Brakes

A:

If a car's brakes grind when the car comes to a stop, worn out or defective brake pads could be damaging the rotors of the brakes. Brake problems of any kind should be inspected and taken care of as soon as possible to avoid further damage and reduce the chances of the brakes failing entirely.

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  • What causes squeaking brakes?

    Q: What causes squeaking brakes?

    A: When the brake pads come in contact with the brake rotor to slow and stop a vehicle, the pressure and friction occasionally cause a vibration that produces a squeaking sound. These squeaks are often normal, but they may also mean that the brakes are starting to wear out.
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  • What is the average life of brake pads?

    Q: What is the average life of brake pads?

    A: The average life of brake pads is 30,000 to 70,000 miles. A number of factors affect the point at which brake pads wear out. Pads are made of various materials for different types of braking systems.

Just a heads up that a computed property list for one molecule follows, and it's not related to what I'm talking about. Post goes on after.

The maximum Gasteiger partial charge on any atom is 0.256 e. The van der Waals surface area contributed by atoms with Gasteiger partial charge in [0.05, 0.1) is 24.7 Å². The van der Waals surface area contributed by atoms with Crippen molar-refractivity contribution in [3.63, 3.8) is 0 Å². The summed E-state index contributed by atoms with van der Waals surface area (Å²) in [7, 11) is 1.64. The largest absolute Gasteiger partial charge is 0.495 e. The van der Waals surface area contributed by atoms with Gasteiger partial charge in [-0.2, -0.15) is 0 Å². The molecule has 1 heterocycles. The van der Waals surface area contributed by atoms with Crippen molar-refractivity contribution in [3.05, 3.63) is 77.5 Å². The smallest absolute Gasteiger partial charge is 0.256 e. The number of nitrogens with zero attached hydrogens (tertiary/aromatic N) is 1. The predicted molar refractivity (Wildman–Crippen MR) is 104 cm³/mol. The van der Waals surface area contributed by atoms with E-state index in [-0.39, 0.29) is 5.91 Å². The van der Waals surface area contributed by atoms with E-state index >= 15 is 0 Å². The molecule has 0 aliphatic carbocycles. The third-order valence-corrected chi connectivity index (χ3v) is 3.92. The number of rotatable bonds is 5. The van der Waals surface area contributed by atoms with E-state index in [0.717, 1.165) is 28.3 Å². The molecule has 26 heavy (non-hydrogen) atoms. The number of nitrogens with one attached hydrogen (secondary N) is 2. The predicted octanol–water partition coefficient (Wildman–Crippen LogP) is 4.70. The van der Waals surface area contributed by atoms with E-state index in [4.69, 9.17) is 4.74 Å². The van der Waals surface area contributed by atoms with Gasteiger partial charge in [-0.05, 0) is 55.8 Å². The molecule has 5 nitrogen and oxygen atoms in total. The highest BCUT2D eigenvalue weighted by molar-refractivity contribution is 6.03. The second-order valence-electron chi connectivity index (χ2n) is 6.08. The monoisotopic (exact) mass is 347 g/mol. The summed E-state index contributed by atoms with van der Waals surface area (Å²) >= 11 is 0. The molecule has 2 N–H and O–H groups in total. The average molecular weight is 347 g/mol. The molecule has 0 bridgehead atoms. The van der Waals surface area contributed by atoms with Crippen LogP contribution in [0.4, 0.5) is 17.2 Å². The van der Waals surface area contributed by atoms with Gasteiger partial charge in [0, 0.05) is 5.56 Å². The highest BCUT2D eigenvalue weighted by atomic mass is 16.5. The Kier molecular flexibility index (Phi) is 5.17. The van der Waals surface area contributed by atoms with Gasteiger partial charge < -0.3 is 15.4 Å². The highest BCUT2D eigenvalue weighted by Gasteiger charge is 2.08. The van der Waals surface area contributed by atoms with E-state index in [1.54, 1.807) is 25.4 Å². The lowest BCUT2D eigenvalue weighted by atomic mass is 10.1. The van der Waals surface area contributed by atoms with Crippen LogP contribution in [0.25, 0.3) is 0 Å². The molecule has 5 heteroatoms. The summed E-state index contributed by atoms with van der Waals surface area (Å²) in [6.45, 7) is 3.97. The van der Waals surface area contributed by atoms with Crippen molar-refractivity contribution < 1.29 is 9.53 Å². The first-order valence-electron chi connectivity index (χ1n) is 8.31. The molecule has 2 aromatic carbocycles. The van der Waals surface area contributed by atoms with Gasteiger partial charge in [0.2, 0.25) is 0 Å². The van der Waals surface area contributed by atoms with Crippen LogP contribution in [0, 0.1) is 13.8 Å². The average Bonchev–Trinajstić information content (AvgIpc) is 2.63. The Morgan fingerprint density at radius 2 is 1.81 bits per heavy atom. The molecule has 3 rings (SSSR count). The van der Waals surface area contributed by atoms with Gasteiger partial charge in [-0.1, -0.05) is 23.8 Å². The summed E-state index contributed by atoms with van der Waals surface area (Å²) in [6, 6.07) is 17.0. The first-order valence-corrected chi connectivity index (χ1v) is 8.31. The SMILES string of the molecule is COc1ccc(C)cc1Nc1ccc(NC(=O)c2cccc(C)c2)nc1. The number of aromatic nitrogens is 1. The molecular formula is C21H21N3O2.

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  • What could cause a car to shake when braking at high speed?

    Q: What could cause a car to shake when braking at high speed?

    A: A problem with the brake disk rotors is the most common cause of vibration when braking at high speeds. Rotors are circular metal parts found behind the wheel of the vehicle that the brake pads press against to create friction and stop the vehicle. Small irregularities in the rotors transfer to the steering wheel when applying the brakes. Another cause of vibration is improperly tightened lug nuts.
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  • Why do my brakes grind when I come to a stop?

    Q: Why do my brakes grind when I come to a stop?

    A: If a car's brakes grind when the car comes to a stop, worn out or defective brake pads could be damaging the rotors of the brakes. Brake problems of any kind should be inspected and taken care of as soon as possible to avoid further damage and reduce the chances of the brakes failing entirely.
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  • What happens when you drive with the emergency brake on?

    Q: What happens when you drive with the emergency brake on?